Ham­burg serves as ‘gate­way to Europe’

China Daily (Hong Kong) - - BUSINESS - By AN­GUS MCNEICE in Ham­burg an­gus@mail.chi­nadai­lyuk.com

In late Novem­ber, 400 of­fi­cials and busi­ness lead­ers con­vened in Ham­burg for a Si­noEuro­pean con­fer­ence to dis­cuss how Brus­sels and Beijing could nav­i­gate through the prospec­tive choppy wa­ters of US trade pol­icy un­der a new ad­min­is­tra­tion. The lo­ca­tion of the con­fer­ence could not have been more fit­ting.

Ger­many, as Europe’s largest econ­omy, re­lies heav­ily on ex­ports, and 50 per­cent of Ger­man trade with China moves through Ham­burg. On av­er­age, one in three ship­ping con­tain­ers off­loaded in Ham­burg be­gins its jour­ney in China.

Last year, China de­liv­ered more than 14 mil­lion met­ric tons of ma­te­ri­als to the Ger- man city — ev­ery­thing from ma­chin­ery to mu­si­cal in­stru­ments — and more than 9 mil­lion tons made the re­verse jour­ney.

Ham­burg is home to more Chi­nese of­fices than any other city on the con­ti­nent — 500 com­pa­nies have their Euro­pean bases in Ham­burg, in­clud­ing China’s largest ship­ping com­pany, China COSCO Ship­ping Cor­po­ra­tion.

But Ham­burg is shak­ing off a han­gover from a slug­gish 2015, when im­ports from China fell by 15.5 per­cent.

The port author­ity is also wait­ing on what it calls “es­sen­tial” per­mis­sion to dredge the River Elbe.

Im­prov­ing con­nec­tiv­ity and com­mu­ni­ca­tion with Chi­nese ship­ping com­pa­nies and port au­thor­i­ties is es­sen­tial if the Port of Ham­burg is to main- tain its sta­tus as Europe’s sec­ond-busiest port, said Axel Mat­tern, CEO of Port of Ham­burg Mar­ket­ing.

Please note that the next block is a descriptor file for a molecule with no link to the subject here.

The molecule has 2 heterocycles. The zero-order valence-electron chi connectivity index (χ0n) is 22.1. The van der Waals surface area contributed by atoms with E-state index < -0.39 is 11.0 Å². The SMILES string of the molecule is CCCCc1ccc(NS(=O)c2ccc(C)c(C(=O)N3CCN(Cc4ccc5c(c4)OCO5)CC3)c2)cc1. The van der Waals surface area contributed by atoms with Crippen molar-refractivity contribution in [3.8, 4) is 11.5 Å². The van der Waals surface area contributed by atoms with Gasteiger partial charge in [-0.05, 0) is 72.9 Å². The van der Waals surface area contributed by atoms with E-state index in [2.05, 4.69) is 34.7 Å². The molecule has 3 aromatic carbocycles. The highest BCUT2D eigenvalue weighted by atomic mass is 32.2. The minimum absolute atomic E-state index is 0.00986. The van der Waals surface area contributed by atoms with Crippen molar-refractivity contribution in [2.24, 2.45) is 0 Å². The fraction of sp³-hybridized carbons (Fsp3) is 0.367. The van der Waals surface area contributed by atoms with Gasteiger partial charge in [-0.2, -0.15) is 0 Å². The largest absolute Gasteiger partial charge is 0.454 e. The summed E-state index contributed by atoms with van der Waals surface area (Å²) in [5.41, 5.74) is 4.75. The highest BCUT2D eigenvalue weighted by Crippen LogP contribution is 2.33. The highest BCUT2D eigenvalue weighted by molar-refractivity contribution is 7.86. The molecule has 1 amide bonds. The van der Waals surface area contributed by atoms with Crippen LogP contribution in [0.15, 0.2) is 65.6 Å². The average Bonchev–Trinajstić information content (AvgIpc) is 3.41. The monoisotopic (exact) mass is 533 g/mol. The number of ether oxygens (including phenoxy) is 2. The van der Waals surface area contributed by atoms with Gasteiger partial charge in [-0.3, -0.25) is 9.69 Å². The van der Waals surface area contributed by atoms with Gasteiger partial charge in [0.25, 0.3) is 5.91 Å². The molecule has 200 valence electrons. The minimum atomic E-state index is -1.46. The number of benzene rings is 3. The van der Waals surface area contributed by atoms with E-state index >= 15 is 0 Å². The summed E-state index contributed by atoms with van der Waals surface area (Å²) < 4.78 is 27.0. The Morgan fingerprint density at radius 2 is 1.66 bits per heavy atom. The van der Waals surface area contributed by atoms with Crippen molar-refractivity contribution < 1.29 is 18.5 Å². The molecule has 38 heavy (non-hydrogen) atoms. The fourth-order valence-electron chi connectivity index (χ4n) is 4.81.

“China feeds the sys­tem,” Mat­tern said. “More than 30 per­cent of all the cargo dis­charged in Ham­burg is from China. At the end of the day, the success of a port is how it’s con­nected to a client.”

In Oc­to­ber, Mat­tern and rep­re­sen­ta­tives from the Ham­burg Port Author­ity met with rep­re­sen­ta­tives of com­merce and ports in the Pearl River Delta for talks on ex­pand­ing co-op­er­a­tion.

“On our trav­els in China, we have found that lan­guage still fre­quently forms a barrier. We have very so­phis­ti­cated digital ser­vices and we said this must be avail­able for the Chi­nese mar­ket.”

The port has just com­pleted a digital over­haul, and for the first time ship­ping com­pa­nies, for­warders, and the en­tire trans­port and lo­gis­tics sec­tor can ac­cess the port’s ser­vices through a Man­darin por­tal.

Trade be­tween Ham­burg and China be­gan its re­cov­ery this year, grow­ing 0.6 per­cent in the first three quar­ters, and Mat­tern pre­dicted more sub­stan­tial growth in 2017.


A screen­shot of the Chi­nese lan­guage web page of the trans­port and lo­gis­tics sec­tor of the Port of Ham­burg.

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